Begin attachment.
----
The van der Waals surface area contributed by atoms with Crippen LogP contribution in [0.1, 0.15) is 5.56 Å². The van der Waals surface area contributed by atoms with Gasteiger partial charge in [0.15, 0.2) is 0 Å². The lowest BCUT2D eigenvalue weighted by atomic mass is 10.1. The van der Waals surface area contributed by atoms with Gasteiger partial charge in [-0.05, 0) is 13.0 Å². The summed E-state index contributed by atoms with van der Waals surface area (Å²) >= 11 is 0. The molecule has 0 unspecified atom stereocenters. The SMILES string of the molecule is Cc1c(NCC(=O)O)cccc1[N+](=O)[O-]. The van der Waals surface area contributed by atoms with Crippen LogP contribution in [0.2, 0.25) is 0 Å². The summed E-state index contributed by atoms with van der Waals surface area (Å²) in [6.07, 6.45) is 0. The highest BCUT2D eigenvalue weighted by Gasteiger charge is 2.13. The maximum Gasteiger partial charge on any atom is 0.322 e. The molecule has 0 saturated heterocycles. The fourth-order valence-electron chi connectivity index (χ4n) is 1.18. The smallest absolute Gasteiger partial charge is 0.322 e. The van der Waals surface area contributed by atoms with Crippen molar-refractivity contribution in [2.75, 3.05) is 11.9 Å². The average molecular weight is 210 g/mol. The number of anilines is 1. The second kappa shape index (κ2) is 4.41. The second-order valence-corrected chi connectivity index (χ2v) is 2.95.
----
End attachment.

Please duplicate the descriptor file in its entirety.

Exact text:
The van der Waals surface area contributed by atoms with Crippen LogP contribution in [0.1, 0.15) is 5.56 Å². The van der Waals surface area contributed by atoms with Gasteiger partial charge in [0.15, 0.2) is 0 Å². The lowest BCUT2D eigenvalue weighted by atomic mass is 10.1. The van der Waals surface area contributed by atoms with Gasteiger partial charge in [-0.05, 0) is 13.0 Å². The summed E-state index contributed by atoms with van der Waals surface area (Å²) >= 11 is 0. The molecule has 0 unspecified atom stereocenters. The SMILES string of the molecule is Cc1c(NCC(=O)O)cccc1[N+](=O)[O-]. The van der Waals surface area contributed by atoms with Crippen LogP contribution in [0.2, 0.25) is 0 Å². The summed E-state index contributed by atoms with van der Waals surface area (Å²) in [6.07, 6.45) is 0. The highest BCUT2D eigenvalue weighted by Gasteiger charge is 2.13. The maximum Gasteiger partial charge on any atom is 0.322 e. The molecule has 0 saturated heterocycles. The fourth-order valence-electron chi connectivity index (χ4n) is 1.18. The smallest absolute Gasteiger partial charge is 0.322 e. The van der Waals surface area contributed by atoms with Crippen molar-refractivity contribution in [2.75, 3.05) is 11.9 Å². The average molecular weight is 210 g/mol. The number of anilines is 1. The second kappa shape index (κ2) is 4.41. The second-order valence-corrected chi connectivity index (χ2v) is 2.95.